There must therefore be a neural pathway that leaves the eye from the retina and transmits the variations in light intensity to the cells of the biological clock in the suprachiasmatic nuclei. Because unlike suprachiasmatic nucleus cells in vitro, which are cut off from any neural connections from the retina, suprachiasmatic nucleus cells that are still in place in the brain can receive this information through the optic nerve.

The cells in the retina that detect light intensity and pass this information on to the suprachiasmatic nuclei are neither rods nor cones, but rather certain ganglion cells that have distinctive properties and that are dispersed among all the other ganglion cells.

Numerous experiments have confirmed this hypothesis. For example, we know that people who are blind maintain a normal biological rhythm. But when people suffer head injuries that completely destroy both optic nerves, then they lose not only their sense of vision but also their ability to regulate their circadian rhythm. Mice whose layer of rods and cones has degenerated completely also preserve their circadian rhythm. Thus all the evidence suggests that it is indeed ganglion cells that constitute the first link in this non-visual light-sensitive system.

In subsequent experiments, various tagging methods have revealed that this particular sub-population of ganglion cells does in fact send axons directly to the dendrites of the neurons of the suprachiasmatic nuclei (see box below).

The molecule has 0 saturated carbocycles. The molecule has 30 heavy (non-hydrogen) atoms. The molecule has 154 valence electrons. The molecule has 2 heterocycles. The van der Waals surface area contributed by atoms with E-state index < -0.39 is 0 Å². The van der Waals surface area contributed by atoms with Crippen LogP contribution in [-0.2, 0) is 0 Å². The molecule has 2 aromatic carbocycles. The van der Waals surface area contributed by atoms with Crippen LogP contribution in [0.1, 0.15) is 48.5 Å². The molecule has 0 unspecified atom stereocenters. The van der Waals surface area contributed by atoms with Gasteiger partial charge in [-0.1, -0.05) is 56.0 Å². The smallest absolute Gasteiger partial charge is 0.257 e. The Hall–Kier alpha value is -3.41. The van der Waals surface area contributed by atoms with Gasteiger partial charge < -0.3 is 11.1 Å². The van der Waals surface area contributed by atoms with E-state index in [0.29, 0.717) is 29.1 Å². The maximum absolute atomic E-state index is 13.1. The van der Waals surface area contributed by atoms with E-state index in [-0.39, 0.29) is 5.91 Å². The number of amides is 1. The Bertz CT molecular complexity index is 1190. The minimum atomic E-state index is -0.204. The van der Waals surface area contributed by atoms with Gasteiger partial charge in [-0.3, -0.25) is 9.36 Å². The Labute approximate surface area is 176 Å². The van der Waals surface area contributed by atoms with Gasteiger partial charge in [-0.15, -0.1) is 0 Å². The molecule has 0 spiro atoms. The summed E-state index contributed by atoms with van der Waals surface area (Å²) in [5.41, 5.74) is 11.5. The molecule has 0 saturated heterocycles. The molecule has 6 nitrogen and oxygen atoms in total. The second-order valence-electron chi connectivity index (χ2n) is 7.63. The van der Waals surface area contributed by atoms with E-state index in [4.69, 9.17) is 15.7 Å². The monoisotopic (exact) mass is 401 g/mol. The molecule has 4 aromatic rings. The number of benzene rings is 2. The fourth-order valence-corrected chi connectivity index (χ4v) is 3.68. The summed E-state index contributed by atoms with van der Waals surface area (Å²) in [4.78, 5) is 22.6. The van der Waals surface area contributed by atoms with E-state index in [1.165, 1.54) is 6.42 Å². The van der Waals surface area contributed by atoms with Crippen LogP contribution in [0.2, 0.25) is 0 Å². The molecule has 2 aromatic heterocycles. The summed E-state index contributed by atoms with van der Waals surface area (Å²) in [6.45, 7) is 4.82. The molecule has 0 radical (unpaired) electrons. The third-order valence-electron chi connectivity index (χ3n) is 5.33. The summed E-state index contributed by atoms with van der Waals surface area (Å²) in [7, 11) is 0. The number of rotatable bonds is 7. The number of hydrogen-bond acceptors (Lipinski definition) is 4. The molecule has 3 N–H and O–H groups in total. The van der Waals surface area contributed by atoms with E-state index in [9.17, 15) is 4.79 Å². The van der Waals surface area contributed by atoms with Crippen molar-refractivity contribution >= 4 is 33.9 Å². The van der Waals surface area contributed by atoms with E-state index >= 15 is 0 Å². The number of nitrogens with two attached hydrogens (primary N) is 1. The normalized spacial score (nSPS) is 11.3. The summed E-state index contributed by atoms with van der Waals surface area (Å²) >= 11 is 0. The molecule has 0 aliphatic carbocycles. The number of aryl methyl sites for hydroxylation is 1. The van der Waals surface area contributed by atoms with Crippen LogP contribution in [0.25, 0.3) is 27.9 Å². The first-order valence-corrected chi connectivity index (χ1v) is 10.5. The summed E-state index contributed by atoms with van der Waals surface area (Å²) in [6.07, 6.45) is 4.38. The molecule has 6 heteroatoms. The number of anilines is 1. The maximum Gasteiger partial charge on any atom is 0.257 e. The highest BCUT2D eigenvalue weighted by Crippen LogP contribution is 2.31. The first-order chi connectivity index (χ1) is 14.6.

Source: Ralph Nelson,

This non-visual system for detecting light intensity also seems to be involved in controlling the pupillary reflex (the process by which the pupil of each eye dilates when the light is too dim and contracts when it is too bright). Certain axons in the retinohypothalamic tract must therefore continue their path beyond the hypothalamus to other cerebral nuclei that are involved in this reflex, such as the lateral geniculate nucleus, the olivary pretectal nucleus, and the Edinger Westphal nucleus (respectively LGN, OPN, and EW in the diagram above).

To identify the targets of the axons of the ganglion cells involved in detecting light intensity, researchers have used “knock-in” mice, in which the tau-lac Z gene has been “knocked in” to (inserted into) the melanopsin-containing ganglion cells. This gene produces a protein that can be stained selectively. And because this protein travels along the axon, its path and its various destinations are thereby revealed.

These experiments showed that the suprachiasmatic nucleus was very densely innervated by the axons of the ganglion cells that produce melanopsin. But several other parts of the brain also receive connections from these cells, in particular, the nuclei involved in the pupillary reflex (as the above illustration shows).

Link : Gene knockout Link : Refining Transgenic Mice Link : L'invalidation d'un gène : le "Knock-Out"